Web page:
She closed with a suggestion: “Since the new goal seems to be having the Tribune appeal to the younger, bold and efficient crowd, perhaps the editorial board could consider changing the Red Eye to serve as the newspaper for serious readers.”
A month went by, and McCormick wrote Davison again. He referred her to an analysis of the Tribune redesign posted online by Jeremy Gilbert, an assistant professor at the Medill School of Journalism. Gilbert gave the new Trib a “qualified thumbs up,” and in my view his ambivalence shines through. On the one hand, in an age when no one wakes up wondering what happened the day before because we already know, “the ability of newspapers in general to analyze the news, to think critically and act essentially like daily magazines is the most compelling case you could make for their survival.” On the other hand, the new Tribune is an improvement because on busy mornings “I can skim it without feeling like I’ve missed something.”
Davison told McCormick in reply, “I read [Gilbert] with interest and while it further clarifies the intentions behind the redesign, I’m afraid I still respectfully disagree with both the intentions and the results. Mr. Gilbert simply restates my concerns with comments such as, ‘The goal . . . is to attract casual readers’, ‘. . . hip and lively’, ‘. . . to offer you enough so you can get by’ and ‘Increasingly our culture is becoming more visual.'”
(By this point, she tells me, “I felt I was beating a dead horse.”)
But Davison closed by telling McCormick she was “genuinely honored” by an invitation he’d extended her. Would she like to visit the paper and sit in on the editors’ daily page-one conference? She said, “I think it would be fascinating to observe the process.”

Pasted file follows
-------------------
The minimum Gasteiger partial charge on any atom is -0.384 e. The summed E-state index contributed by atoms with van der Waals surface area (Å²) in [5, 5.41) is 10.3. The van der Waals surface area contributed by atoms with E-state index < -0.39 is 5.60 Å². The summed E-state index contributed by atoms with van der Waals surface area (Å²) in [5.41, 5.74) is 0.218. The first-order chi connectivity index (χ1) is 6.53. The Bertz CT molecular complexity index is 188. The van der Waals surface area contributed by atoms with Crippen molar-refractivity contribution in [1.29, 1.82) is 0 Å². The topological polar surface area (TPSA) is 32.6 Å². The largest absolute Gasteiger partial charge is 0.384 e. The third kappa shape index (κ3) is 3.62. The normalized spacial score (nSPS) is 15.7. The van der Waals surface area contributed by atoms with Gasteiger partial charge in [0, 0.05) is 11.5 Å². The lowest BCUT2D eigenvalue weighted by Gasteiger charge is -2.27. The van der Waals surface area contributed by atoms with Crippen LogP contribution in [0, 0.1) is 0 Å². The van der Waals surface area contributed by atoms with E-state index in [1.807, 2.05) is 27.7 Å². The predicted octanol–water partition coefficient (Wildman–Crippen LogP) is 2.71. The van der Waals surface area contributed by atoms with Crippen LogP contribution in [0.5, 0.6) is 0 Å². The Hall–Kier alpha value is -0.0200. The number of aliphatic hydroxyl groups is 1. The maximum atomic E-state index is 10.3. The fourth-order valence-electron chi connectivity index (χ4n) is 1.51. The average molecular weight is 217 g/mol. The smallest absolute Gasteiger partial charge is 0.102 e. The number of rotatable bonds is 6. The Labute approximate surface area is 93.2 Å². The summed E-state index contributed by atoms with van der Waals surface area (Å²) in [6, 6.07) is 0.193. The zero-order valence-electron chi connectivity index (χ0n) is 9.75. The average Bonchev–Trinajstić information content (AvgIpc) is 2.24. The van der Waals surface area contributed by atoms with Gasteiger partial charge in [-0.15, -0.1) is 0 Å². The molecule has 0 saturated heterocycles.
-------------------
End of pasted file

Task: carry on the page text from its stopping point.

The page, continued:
She made the trip on January 29.
Standards editor Margaret Holt, who has a a sort of quasi-ombudsman role as liaison between editors and readers, showed Davison around and took her into the editors’ meeting. It was a huge news day — the Illinois Senate was in the process of kicking Governor Blagojevich out of office. But Davison met everyone, felt included during the meeting, and got to talk about the evolution of the front page with a couple of editors who hung around after it was over. Then Holt led her to McCormick’s office, mentioning that he was the editorial writer Blagojevich had allegedly tried to muscle Sam Zell into firing.
“He was very modest about it,” Davison told me. “That impressed me. He impressed me.” The one thing Davison insisted on when we talked was that I make it clear she has no criticism of the Tribune people she met — especially McCormick. She found him dignified, gracious, and “just lovely in all my exchanges with him. I can’t say enough about him.”
But Davison left the Tower that day knowing three things: She’d just been treated extremely well. The Tribune would not be going back to what it was. She would not be going back to the Tribune.
And she had something to wonder about: She told me, “Margaret Holt was very very positive about their changes to me. I could not tell if it was because she bought in or if that was her job. Whereas with John, I felt he was not completely on board with the changes though he did his best to argue for them.”
McCormick replies, “We’re not going back. I’m as bought in as bought in gets. The market spoke on what we were doing. That discussion’s over.”
Davison had left the Tower with an open invitation to sit in on a meeting of the Tribune editorial board — and to bring along her son, a high school senior. Despite the Wall Street Journal ad, McCormick says the invitation stands. “She’s a gracious lady. I’d like to win her back. I don’t know how anybody lives with only one newspaper.” He says Davison gave the Tribune a chance to make its case, and “you’re not going to get anybody who writes editorials for a free-market newspaper” to beef about that.
Here’s a link to Davison’s complete correspondence with the Tribune.